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Averaged Rainfall Values Mean Very Little – for Jul. 23, 2010

The decline of Environment Canada weather stations in recent years has meant much less useful rainfall and weather information for specific districts. As I make the annual soil moisture map as of freeze-up each year it is easy to get maps of total rainfall, etc., but they are made up of too few data points and hence are unreliable. The best data I have available is the Saskatchewan Agriculture Weekly Crop Report network that has hundreds of farmers with rain gauges sending in weekly reports. The feds will not use that data for some strange reason.

As an example of how misleading weather reporting can be based on limited data, the June 10 edition of theSaskatoon Star Phoenixhad a headline stating: “Wacky spring weather is warmest on record in Canada.” What planet do they live on? It certainly does not include the Canadian Prairies.


Beyond limited data points, up-to- date data on rainfall as it occurs is also hard to come by. We can access rain accumulation a day or two after the fact from Environment Canada websites, but not as it happens and with no value of intensity.

Enter For

the past couple of years our good old Canadian Wheat Board has been working to rectify some of the deficiencies in weather data for farmers and those who serve farmers. They have partnered with WeatherBug in the U. S. and have set up a large network (700 points and counting) of on-farm/dealership, etc., weather stations that provide up-to-the-minute data on temperature, wind velocity and direction and daily rainfall accumulation updated every 15 minutes. It is also easy to go back and obtain rainfall data for the past few days, weeks or months. There is also a forecasting service, but I have had too little experience with it to compare with Environment Canada or the Weather Network.

But in this past monsoon non-seeding season has been my constant companion. The coverage of stations is not uniform and some areas are still short on sites, but for most agricultural areas we can get rain and other data for several locations. With the new weatherfarm site we can now get much better data on rain as well as other weather parameters.

I have never been able to convince Ottawa bureaucrats that the only way to get good soil moisture data is to have a very dense network of reliable rain gauges. Rain falls where it falls and cannot be modelled or estimated by averaging the three closest sites, Mr. Bureaucrats.


To start using the site just go to There is a brief registration procedure that does not ask for a lot, and then you’re in business. My gauge on these things is me — if this old fossil can use it then the young pups will have no trouble.

When you bring up the site and go to your area it will pick a nearby station and you see the up-to- the-minute temperature, wind and rain accumulation and a map that shows nearby stations. The blue dots are weatherfarm sites and pink dots are Environment Canada sites. A word of caution: You won’t find current rain record for that day at the pink dots.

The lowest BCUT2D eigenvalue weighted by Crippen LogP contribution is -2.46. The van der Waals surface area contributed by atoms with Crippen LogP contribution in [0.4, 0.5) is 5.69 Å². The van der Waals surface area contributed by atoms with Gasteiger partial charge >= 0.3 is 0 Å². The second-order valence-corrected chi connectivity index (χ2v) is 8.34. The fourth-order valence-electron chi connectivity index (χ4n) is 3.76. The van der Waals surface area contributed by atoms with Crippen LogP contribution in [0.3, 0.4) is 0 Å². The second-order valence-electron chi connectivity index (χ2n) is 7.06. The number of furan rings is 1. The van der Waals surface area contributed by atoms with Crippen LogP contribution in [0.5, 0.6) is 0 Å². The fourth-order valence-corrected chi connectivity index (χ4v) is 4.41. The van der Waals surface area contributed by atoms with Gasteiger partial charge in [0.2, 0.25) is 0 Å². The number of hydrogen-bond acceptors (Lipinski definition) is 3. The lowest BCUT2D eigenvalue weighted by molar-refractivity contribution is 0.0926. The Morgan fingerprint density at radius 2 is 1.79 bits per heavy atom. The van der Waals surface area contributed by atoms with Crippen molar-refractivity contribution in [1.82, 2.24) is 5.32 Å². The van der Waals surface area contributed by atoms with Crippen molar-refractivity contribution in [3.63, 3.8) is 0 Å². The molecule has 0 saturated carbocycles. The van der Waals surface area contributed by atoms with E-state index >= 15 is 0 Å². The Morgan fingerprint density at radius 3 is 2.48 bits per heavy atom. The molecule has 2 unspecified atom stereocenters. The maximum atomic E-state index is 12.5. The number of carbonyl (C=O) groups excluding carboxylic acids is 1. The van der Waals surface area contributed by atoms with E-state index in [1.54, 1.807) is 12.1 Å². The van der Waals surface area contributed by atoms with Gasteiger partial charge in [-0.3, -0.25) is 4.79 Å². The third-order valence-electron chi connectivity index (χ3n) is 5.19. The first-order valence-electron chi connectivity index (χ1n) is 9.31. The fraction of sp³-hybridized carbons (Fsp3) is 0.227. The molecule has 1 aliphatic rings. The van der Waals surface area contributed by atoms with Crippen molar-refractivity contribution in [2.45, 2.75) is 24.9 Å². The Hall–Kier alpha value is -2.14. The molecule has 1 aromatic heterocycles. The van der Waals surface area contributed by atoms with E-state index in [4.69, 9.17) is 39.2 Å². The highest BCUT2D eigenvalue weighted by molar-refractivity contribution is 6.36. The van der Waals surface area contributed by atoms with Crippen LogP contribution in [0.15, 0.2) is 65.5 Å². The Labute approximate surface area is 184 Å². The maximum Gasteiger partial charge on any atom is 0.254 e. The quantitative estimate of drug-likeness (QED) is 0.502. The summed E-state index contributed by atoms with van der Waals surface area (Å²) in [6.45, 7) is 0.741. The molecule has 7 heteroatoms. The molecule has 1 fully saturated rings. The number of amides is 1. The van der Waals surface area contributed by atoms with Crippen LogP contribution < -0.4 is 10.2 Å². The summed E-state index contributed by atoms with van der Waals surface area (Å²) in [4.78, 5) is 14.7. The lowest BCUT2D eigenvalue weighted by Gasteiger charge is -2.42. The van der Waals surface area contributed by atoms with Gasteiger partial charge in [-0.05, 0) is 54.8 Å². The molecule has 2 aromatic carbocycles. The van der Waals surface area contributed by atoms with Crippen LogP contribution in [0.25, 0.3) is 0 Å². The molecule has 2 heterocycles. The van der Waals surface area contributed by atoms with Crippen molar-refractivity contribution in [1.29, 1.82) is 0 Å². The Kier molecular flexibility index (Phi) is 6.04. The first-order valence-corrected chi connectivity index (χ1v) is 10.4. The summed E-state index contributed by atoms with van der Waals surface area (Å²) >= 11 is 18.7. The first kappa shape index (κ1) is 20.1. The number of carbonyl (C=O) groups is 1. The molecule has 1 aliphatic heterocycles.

There are many features of the weatherfarm site that I have yet to master, but it is easy to click on the bar below the current data for a site and bring up a map that shows the rain (or temp, etc.) for a number of sites in your area. Be careful with 0.00 rain values as they may be Environment Canada sites that do not record every 15 minutes as does weatherfarm.

The CWB staff and WeatherBug are working on a variety of products that will be useful to farmers, such as heat unit maps, and many more that farmers and agronomists can use.

The big quality control factor that is present with weatherfarm is the individual farmers and dealers that are watching the data on their screens. If garbage is showing up they will soon sound an alert and the problem will be fixed. It seems that automatic Environment Canada stations can generate garbage for weeks before someone notices a problem –and then the answer is to generate data for a station by averaging “nearby” stations that may not be that nearby.

For my money, if it takes a penny or two per bushel of the wheat I sell to help keep going I am all for it.

J.L.(Les)Henryisaformerprofessorandextension specialistattheUniversityofSaskatchewan.He farmsatDundurn,Sask.


I have never been able to convince Ottawa bureaucrats that the only way to

get good soil moisture data is to have a very dense network of reliable rain gauges

About the author


Les Henry

J.L.(Les) Henry is a former professor and extension specialist at the University of Saskatchewan. He farms at Dundurn, Sask. He recently finished a second printing of “Henry’s Handbook of Soil and Water,” a book that mixes the basics and practical aspects of soil, fertilizer and farming. Les will cover the shipping and GST for “Grainews” readers. Simply send a cheque for $50 to Henry Perspectives, 143 Tucker Cres., Saskatoon, Sask., S7H 3H7, and he will dispatch a signed book.



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